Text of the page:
Beginning February 16, 2021, the provisions of the DOL’s new Fiduciary
Rule became effective, including the expanded definition of fiduciary and
Impartial Conduct Standards under new and amended prohibited
transaction exemptions. The DOL provided a non-enforcement grace
period that will expire on February 1, 2022.
This Rule represents the most significant change to retirement investment
services since the enactment of Employee Retirement Income Security Act
(ERISA) and will have a profound impact on how financial institutions and
professionals provide services to retail retirement investors, including IRAs
and IRA owners. This course provides an overview of the DOL’s Fiduciary
Rule and the responsibilities under the Rule.
The DOL’s Fiduciary Rule prevents parties providing fiduciary investment advice from
collecting compensation or other payments for such advice unless they comply with
an exemption to the rule, called Prohibited Transaction Exemption (“PTE”).
• A person is considered to be giving fiduciary investment advice if they:
1. Make recommendations as to the advisability of investing in, purchasing, or
selling securities or other property;
2. On a regular basis;
3. Pursuant to a mutual agreement, arrangement or understanding, written or
otherwise with the plan owner, plan fiduciary or IRA owner, that ;
4. The advice will serve as a primary basis for the investment decisions with
respect to the plan or IRA assets, and that;
5. The advice will be individualized based on the particular needs of the plan or
For agents to avoid fiduciary status, agents should clearly communicate that they are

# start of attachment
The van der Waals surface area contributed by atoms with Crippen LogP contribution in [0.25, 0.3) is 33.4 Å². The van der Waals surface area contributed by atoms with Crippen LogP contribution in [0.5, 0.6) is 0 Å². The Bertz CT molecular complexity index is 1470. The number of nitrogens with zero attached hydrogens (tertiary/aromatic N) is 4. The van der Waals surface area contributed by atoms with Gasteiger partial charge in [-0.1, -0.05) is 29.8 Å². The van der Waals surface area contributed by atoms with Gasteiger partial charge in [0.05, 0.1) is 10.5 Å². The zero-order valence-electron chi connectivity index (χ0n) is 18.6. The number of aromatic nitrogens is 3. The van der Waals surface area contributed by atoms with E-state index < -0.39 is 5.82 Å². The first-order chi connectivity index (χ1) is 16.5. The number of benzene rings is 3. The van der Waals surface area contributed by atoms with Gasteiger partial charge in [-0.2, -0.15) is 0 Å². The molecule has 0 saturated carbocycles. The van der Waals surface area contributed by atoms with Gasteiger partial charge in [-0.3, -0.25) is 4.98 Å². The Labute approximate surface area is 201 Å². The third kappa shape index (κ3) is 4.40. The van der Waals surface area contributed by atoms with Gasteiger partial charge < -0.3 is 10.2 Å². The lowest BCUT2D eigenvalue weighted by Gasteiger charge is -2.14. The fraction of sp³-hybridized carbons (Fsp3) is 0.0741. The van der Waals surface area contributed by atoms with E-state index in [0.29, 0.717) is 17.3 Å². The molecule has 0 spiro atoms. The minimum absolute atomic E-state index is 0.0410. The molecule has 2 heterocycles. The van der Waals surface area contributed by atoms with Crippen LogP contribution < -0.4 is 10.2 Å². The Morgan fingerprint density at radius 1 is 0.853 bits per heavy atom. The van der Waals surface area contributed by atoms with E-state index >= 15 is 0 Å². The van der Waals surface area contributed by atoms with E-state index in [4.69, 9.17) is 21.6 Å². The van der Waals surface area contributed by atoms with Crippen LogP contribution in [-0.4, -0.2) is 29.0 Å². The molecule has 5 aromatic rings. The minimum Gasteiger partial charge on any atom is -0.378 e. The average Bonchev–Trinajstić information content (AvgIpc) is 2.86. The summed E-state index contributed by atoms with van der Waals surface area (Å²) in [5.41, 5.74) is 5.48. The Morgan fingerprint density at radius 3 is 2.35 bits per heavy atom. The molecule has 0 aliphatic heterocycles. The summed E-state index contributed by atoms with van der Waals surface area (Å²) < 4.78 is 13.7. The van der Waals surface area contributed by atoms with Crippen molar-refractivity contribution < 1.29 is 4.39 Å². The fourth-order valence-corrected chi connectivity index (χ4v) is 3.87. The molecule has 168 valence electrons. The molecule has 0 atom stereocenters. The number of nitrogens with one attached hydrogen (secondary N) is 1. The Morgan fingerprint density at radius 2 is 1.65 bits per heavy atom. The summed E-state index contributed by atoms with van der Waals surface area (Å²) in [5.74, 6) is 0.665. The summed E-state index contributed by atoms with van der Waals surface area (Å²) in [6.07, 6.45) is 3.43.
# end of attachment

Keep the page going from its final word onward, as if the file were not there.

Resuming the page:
NOT fiduciaries and ensure that their actions are consistent with those statements.
Agents must maintain all records regarding fiduciary status and transactions involving
fiduciary investment advice for a minimum of 6 years.
PTE 84-24 allows agents to receive commissions for a sale of an insurance product
(including life insurance and variable, fixed indexed and fixed rate annuities) as
• The total compensation received by the agent and agent’s agency is reasonable,
• The transaction is performed in the ordinary course of business,
• The transaction is at least as favorable as an arm’s length transaction with an
unrelated party, and
• The agent discloses the following in advance of the sale, and receives the
customer’s acknowledgement, in writing, of such disclosures:
1. The agent’s relationship with the insurance company, and any limitations;
2. The Agent’s commission (as a percentage of gross annual premium
3. A description of the charges and fees;
4. Any other conflicts of interest.